Long-Term Care Insurance

Should I buy Long-Term Care Insurance (LTCI)?

According to the U. S. Administration on Aging, LTCI pays less than 5% of nursing home bills.  Why are so few people buying LTCI? After all, everyone who has had to use their LTCI is happy they bought it.  A vigorous advocate for LTCI, Martin K. Bayne learned at age 45 that he was afflicted with Parkinson’s disease.  Fortunately for him, he had purchased an LTCI policy four years before his diagnosis.  Why shouldn’t all of us follow his example?

Bayne put his finger on it, at least in part.   "Most people don’t buy LTCI at age 40,” he said in a February 2001 interview, “it’s not their fault! Regardless of whether their employer has offered it to them, people in their 40s worry about sending their kids to college and paying their mortgage, among other financial concerns.  Who would expect them to start thinking about paying for nursing home care?"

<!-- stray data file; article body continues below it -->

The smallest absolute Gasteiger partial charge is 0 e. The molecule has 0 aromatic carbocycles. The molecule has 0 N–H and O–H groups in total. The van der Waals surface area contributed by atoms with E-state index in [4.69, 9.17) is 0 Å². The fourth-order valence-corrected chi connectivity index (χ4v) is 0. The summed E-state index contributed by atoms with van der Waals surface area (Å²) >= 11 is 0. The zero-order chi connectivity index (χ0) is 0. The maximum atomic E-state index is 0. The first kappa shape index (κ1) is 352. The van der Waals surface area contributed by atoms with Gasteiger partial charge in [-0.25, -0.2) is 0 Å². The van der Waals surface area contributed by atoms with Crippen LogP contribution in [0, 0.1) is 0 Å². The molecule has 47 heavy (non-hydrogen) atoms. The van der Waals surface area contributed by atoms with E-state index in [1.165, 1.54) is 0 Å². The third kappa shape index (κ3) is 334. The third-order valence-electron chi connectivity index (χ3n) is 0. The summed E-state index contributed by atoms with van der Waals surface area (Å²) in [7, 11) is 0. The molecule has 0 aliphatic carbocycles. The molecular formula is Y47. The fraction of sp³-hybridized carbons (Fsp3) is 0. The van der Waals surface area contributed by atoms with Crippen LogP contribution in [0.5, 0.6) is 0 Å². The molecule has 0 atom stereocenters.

Working people buy insurance.  They insure their homes and cars; they buy life and health insurance; many even buy disability insurance.  However, the LTCI agent meets unusually stiff resistance.  Partly this is due to the high cost and the fact that the favorable time to purchase it comes when many wage earners are still struggling with other commitments.  It is also due to reluctance to admit the possibility of going into a nursing home.

The federal government encourages the purchase of LTCI through tax incentives.  The federal government also attempted to establish a plan for federal employees, but there is little incentive, if any, to buy into the plan, compared to insurance purchased privately.  Whether to buy LTCI is a complex financial planning question.

How can I get unbiased information?